(November 16, 2005) -- The LB Police Officers Association (POA), acting on the basis of its political action committee (details below) has (as first reported Nov. 10 by LBReport.com) endorsed retired So. Cal Edison president Bob Foster for Mayor of LB.
Appearing alongside POA President Steve James at LB's Police/Fire memorial at a Nov. 15 press event, Mr. Foster indicated he would add 100 new police officers during his "term in office."
LB's Mayor can seek two four-year terms as a ballot-listed candidate (and then, as did incumbent Beverly O'Neill, pursue a write-in candidacy). LB's Mayor can't directly add police officers but forwards management-proposed budgets with Mayoral recommendations to the City Council which ultimately decides police levels with its budget votes.
In remarks prepared for delivery that the Foster campaign said reflects their substance as delivered [provided at our request; we were unable to attend the event], Mr. Foster said,
"Our police are essential to our community's safety and prosperity. They deserve our thanks -- but most of all they deserve our active support. I am truly honored that they have chosen to endorse me. Our city needs more Police. Like Police Chief Batts, I believe we must commit ourselves to adding new officers. But this effort has to be done within a responsible budget -- we have to be realistic about what we can afford to do. As Mayor I will add 100 new officers to the force during my term in office. With the support of these superlative officers and help from this outstanding department, I know we can get the job done."
In an emailed response, Mayoral candidate Councilman Frank Colonna said, "Putting 300 more Police Officers on our streets will be my top priority as Mayor. I look forward to working with our Police Chief, our rank-and-file officers, and the Police Union towards this important goal. In the last election, the Police Union's Political Action Committee did not support Mayor O'Neill, and she won in a landslide."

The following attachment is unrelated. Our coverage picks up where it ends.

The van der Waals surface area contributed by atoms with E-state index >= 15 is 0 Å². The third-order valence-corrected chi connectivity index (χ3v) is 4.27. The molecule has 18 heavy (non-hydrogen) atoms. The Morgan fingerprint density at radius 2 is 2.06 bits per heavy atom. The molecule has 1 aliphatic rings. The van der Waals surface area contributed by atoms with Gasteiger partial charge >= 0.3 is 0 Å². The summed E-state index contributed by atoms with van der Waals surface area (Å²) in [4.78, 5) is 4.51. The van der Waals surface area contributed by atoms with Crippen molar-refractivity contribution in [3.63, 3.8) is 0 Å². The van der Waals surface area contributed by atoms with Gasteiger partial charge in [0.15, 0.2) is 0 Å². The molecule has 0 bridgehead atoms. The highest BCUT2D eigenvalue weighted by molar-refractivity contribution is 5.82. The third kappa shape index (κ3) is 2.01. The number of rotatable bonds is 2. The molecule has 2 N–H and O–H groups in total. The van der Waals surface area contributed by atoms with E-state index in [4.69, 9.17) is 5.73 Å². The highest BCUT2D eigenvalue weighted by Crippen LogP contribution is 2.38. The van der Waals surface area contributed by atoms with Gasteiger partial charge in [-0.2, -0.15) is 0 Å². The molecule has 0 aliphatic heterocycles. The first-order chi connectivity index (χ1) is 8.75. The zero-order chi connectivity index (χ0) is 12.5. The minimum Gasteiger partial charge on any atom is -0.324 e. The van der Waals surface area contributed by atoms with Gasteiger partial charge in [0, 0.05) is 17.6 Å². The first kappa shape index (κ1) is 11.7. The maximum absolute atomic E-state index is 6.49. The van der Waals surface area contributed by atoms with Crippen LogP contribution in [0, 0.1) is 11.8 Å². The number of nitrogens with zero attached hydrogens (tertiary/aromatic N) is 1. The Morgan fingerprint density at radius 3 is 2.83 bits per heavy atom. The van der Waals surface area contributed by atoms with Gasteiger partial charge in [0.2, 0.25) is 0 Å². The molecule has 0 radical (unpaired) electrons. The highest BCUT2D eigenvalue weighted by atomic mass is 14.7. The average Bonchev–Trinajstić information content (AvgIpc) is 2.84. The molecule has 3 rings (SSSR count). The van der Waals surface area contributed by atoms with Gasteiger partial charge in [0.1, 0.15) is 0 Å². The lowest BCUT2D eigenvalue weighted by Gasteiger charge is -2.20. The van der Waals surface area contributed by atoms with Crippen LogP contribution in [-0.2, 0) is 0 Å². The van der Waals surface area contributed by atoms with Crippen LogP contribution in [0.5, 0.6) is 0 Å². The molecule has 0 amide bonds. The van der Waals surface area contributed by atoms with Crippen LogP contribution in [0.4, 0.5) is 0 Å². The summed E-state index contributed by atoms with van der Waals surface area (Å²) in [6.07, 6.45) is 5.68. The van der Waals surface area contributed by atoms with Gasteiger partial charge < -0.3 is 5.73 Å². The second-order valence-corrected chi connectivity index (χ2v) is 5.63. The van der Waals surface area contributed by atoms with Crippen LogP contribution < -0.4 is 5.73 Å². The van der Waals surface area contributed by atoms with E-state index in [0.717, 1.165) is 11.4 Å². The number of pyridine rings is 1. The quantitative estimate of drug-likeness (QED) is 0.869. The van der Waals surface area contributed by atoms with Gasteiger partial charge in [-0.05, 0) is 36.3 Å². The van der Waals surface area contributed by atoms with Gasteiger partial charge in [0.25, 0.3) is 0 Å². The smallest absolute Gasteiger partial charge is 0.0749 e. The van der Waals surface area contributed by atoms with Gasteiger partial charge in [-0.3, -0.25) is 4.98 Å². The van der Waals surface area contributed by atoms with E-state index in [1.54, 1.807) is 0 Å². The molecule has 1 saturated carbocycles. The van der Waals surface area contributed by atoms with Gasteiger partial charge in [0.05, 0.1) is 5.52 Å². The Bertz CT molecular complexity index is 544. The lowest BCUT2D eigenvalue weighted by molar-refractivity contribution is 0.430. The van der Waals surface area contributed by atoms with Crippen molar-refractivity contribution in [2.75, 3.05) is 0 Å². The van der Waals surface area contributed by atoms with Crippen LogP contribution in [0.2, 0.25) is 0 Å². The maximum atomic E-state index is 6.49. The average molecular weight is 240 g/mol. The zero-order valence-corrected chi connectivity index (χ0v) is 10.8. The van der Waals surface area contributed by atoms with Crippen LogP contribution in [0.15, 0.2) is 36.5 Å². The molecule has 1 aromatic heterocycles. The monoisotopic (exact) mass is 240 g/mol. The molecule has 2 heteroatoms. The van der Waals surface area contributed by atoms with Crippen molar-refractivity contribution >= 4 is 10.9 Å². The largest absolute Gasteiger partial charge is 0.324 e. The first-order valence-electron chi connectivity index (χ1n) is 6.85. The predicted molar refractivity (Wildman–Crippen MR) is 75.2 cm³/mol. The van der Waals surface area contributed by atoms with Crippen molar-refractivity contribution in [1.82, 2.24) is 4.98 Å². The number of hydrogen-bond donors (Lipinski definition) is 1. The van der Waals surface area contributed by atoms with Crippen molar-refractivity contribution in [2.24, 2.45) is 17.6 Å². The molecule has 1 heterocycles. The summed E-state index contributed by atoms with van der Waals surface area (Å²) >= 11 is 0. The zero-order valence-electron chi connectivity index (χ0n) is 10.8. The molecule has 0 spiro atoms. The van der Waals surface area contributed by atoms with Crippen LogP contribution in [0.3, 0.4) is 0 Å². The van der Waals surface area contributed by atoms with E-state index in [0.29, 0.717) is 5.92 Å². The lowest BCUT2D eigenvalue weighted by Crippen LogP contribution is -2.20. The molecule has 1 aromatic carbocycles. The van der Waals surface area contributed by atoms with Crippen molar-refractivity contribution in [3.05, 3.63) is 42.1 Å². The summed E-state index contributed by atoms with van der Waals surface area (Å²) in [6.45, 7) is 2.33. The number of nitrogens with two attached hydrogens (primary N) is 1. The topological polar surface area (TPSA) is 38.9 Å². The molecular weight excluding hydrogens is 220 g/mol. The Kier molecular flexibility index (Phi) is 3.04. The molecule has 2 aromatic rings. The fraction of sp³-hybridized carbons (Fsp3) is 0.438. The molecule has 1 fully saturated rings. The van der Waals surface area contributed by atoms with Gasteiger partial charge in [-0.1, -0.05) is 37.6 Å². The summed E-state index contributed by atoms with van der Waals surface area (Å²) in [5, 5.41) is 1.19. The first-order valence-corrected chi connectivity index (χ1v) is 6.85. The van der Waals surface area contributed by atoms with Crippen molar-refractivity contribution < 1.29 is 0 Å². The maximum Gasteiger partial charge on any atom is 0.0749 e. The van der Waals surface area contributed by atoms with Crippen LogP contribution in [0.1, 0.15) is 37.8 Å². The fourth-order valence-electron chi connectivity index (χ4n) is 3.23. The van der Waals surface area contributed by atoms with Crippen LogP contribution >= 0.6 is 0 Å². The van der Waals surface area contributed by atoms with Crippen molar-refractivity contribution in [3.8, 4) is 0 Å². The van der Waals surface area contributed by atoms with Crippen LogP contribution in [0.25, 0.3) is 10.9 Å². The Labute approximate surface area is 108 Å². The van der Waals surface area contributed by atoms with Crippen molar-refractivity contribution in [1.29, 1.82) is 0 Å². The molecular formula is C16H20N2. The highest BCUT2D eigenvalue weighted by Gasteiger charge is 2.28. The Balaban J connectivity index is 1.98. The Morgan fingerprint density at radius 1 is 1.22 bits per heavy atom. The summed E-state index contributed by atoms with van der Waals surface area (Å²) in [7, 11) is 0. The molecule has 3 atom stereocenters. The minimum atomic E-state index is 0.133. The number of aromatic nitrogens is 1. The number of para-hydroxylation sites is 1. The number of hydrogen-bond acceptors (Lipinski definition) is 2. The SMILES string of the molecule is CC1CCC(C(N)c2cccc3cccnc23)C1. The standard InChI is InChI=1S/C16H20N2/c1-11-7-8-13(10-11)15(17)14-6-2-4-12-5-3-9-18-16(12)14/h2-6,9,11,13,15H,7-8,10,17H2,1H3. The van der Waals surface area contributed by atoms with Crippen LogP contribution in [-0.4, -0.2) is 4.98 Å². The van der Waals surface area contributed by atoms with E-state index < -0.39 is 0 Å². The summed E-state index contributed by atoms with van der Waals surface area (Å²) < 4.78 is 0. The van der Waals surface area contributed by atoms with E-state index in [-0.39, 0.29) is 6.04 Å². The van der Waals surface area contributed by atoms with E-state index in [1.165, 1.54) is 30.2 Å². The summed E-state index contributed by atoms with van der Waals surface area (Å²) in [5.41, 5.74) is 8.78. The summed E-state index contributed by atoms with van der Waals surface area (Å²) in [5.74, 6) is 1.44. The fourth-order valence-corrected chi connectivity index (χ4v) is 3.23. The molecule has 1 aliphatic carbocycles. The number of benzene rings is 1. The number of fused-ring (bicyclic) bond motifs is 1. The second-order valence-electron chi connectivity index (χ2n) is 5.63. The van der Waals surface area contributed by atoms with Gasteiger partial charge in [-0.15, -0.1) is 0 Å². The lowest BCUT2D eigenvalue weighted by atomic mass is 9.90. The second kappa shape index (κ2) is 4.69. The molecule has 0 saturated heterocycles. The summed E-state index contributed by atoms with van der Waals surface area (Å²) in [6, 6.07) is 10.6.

Retired Councilman Doug Drummond, who served as an LBPD officer for 29 years including a term as POA president, told LBReport.com that "police staffing is only one of the issues in the campaign. The awful pension spike has resulted in cuts to every city service, including parks & recreation, libraries and streets. Our street budget this year is $5 million and we have over 600 miles of streets. We're soon going to be a city of potholes. We have to look at the needs for the whole city and make our neighborhoods better."
POA President James told LBReport.com that the union's choice of Foster is based on a consensus vote of its political action committee open to the group's roughly 900 members...but in the Mayoral decision had roughly 15 POA members actually attending and voting.
"We chose someone willing to make difficult decisions and keep priorities straight" in keeping with the city's big changes over the past eight to ten years (closure of Naval Station, downsizing McDonnell-Douglas, now Boeing), POA President James said. He added, "Bob Foster has proven himself through his work at Southern CA Edison and clearly has the ability to lead the city and the Council in the right direction."
POA President James continued, "We felt that his responses to our staffing issues were the most realistic and well thought out of any of the answers we received. He didn't promise pie in the sky. He's saying he will find a way to do 100 more officers in the first four years and as additional resources become available we can try to add to that number."
POA President James added, "I don't know if we could process 300 more officers over four years," a number at the high end of increased staffing options publicly proposed by LB Police Chief Anthony Batts.